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Neem

  • Date Submitted: 08/23/2010 10:01 AM
  • Flesch-Kincaid Score: 40.2 
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Neem (Azadirachta indica) is a tree in the mahogany family Meliaceae. It is one of two species in the genus Azadirachta, and is native to India, Myanmar, Bangladesh, Sri Lanka, Malaysia and Pakistan, growing in tropical and semi-tropical regions.

Neem is a fast-growing tree that can reach a height of 15–20 m It is evergreen, but in severe drought it may shed most or nearly all of its leaves. The branches are wide spread. The fairly dense crown is roundish or oval and may reach the diameter of 15–20 m in old, free-standing specimens.
Uses
Neem oil is used for preparing cosmetics (soap, shampoo, balms and creams, for example Margo soap), and is useful for skin care such as acne treatment, and keeping skin elasticity.
Besides its use in traditional Indian medicine the neem tree is of great importance for its anti-desertification properties and possibly as a good carbon dioxide sink. Practitioners of traditional Indian medicine recommend that patients suffering from chicken pox sleep on neem leaves.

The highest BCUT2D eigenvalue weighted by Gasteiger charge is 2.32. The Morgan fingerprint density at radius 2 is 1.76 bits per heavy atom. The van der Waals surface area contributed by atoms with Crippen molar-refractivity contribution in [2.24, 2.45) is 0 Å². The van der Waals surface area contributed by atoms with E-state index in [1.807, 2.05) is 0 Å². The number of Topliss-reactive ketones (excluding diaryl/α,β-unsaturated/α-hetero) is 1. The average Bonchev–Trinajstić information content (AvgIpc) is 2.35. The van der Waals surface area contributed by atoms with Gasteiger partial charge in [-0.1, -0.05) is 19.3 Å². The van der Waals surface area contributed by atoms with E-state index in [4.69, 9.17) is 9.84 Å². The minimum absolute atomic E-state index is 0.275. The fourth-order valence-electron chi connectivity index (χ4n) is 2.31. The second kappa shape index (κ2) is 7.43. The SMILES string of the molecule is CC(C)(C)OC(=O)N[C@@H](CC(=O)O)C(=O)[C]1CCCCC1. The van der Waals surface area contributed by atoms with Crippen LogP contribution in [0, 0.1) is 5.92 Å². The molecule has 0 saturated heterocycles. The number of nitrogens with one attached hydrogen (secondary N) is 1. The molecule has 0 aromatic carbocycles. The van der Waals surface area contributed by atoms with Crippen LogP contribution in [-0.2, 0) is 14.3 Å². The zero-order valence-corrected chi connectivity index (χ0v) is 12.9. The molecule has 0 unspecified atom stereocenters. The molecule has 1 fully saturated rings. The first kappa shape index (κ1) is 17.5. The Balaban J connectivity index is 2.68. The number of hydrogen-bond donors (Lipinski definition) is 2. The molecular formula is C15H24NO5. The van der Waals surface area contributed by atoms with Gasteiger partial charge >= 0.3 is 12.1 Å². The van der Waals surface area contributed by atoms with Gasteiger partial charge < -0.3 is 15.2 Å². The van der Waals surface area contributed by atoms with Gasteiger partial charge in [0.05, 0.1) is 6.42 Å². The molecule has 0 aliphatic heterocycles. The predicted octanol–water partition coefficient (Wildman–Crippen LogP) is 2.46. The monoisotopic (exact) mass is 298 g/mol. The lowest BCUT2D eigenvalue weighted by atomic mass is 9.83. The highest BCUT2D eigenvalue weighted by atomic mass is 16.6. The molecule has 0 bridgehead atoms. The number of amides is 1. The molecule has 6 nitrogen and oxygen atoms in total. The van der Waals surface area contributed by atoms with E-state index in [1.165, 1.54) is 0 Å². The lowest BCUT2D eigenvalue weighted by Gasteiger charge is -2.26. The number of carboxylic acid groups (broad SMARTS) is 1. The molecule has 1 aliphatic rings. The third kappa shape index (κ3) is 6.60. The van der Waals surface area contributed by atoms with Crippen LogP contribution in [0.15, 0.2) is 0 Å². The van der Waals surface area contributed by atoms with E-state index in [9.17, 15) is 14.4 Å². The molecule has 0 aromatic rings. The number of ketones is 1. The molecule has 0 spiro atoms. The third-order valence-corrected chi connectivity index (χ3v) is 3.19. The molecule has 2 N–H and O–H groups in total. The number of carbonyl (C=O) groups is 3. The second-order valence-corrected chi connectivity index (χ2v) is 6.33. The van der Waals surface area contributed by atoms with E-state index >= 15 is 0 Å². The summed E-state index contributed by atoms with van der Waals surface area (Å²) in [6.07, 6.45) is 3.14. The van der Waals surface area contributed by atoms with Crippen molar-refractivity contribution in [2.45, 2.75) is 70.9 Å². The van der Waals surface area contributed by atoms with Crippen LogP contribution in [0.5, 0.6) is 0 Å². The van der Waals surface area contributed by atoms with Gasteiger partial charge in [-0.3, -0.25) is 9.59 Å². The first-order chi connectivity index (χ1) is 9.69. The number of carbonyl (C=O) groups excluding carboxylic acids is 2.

Aqueous extracts of neem leaves have demonstrated significant antidiabetic potential.
A decoction prepared from neem roots is ingested to relieve fever in traditional Indian medicine.
Neem is deemed very effective in the treatment of scabies, although only preliminary scientific proof, which still has to be corroborated, exists[citation needed], and is recommended for those who are sensitive to permethrin,
There is also anecdotal evidence of its effectiveness in treating infestations of head lice in humans. A tea made of boiled neem leaves, sometimes combined with other herbs such as ginger, can be ingested to fight intestinal worms

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